AIDS hits home

Published 12:00 am Friday, November 29, 2002

Dallas County ranks 10th in state in number of cases

By Dale James / Selma Times – Journal

Sunday is the 15th annual World AIDS Day and, according to Janice Robbins, the AIDS epidemic is far from over.

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Robbins is the HIV coordinator for Public Health Area VII, which encompasses eight counties within Alabama’s Black Belt.

In cooperation with the Black Belt HIV Prevention Community Planning Group, she spends much of her time educating community groups on the threat posed by HIV and AIDS.

“We go to health fairs, make presentations and try to educate the community on what they can do to prevent the spread of HIV and AIDS,” Robbins said. “We also go to the schools.”

The Black Belt HIV Prevention Community Planning Group will host a luncheon at 10 a.m. Thursday at the Dallas County Health Department, 100 Sam O. Moseley Drive. The luncheon will include a presentation on the impact of HIV and AIDS in Dallas County and address what can be done to battle the disease locally.

Selma Mayor James Perkins Jr., along with members of the City Council, health officials, faith and community leaders, and individuals living with HIV/AIDS will be in attendance.

At 5 p.m. the same day, a community service of worship and candle lighting in memory of or hope for those living with AIDS will be held at the Edmund Pettus Bridge.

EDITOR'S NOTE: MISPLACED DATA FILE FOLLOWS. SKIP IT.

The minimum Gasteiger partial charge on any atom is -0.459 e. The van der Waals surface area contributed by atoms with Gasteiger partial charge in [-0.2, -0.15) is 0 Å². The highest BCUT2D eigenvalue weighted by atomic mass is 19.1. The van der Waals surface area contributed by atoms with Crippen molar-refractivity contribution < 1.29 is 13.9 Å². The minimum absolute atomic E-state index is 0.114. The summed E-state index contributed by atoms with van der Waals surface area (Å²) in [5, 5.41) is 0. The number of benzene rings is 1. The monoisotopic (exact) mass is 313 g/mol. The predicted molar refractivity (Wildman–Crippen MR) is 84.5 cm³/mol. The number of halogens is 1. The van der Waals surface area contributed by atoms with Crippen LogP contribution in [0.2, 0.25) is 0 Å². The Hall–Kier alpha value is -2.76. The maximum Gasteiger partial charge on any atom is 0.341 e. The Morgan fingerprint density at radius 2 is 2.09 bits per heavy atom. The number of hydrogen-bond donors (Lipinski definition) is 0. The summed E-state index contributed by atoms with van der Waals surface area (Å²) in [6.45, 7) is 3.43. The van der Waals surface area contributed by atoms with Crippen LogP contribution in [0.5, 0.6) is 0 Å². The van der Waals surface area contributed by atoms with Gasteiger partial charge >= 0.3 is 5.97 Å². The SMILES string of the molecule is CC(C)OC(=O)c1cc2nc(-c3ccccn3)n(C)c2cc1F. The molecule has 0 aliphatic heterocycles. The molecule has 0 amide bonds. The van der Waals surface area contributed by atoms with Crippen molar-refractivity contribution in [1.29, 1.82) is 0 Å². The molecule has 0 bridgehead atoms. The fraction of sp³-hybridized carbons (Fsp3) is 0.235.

Some 209 cases of AIDS have been reported in the last two years in the eight county region covered by Public Health Area VII. There were 171 reports of new HIV cases in the same period. HIV is the precursor to getting AIDS.

“HIV is the virus,” Robbins explained. “AIDS is the disease.”

Dallas County has the 10th highest number of reported AIDS cases in the state with 92.

“Those figures are holding steady,” Robbins said, “although we have seen a steady climb in the heterosexual population in the last two years.”

Robbins said there is still a stigma attached to contracting AIDS that prevents many people who are at risk from seeking medical attention early on. “Many people are afraid to even be tested,” she said. “People are reluctant to even talk about AIDS.”

That is due, in large part, to AIDS initially being stigmatized as a disease contracted mainly by homosexuals. Thanks to a concerted education effort, that stigma is slowly fading.

The disease is most often passed on through having unprotected sex, sharing needles, or coming into contact with blood. An infected mother can also pass the disease onto her newborn child.

“Everyone is at risk,” Robbins said.

Although African-American males comprise only 13 percent of the population at large in the United States, they account for 40 percent of all new HIV/AIDS cases.

Robbins said the planning group offers free testing, counseling and information.

“There’s not cure,” she said. “But this is one disease that’s 100 percent preventable.”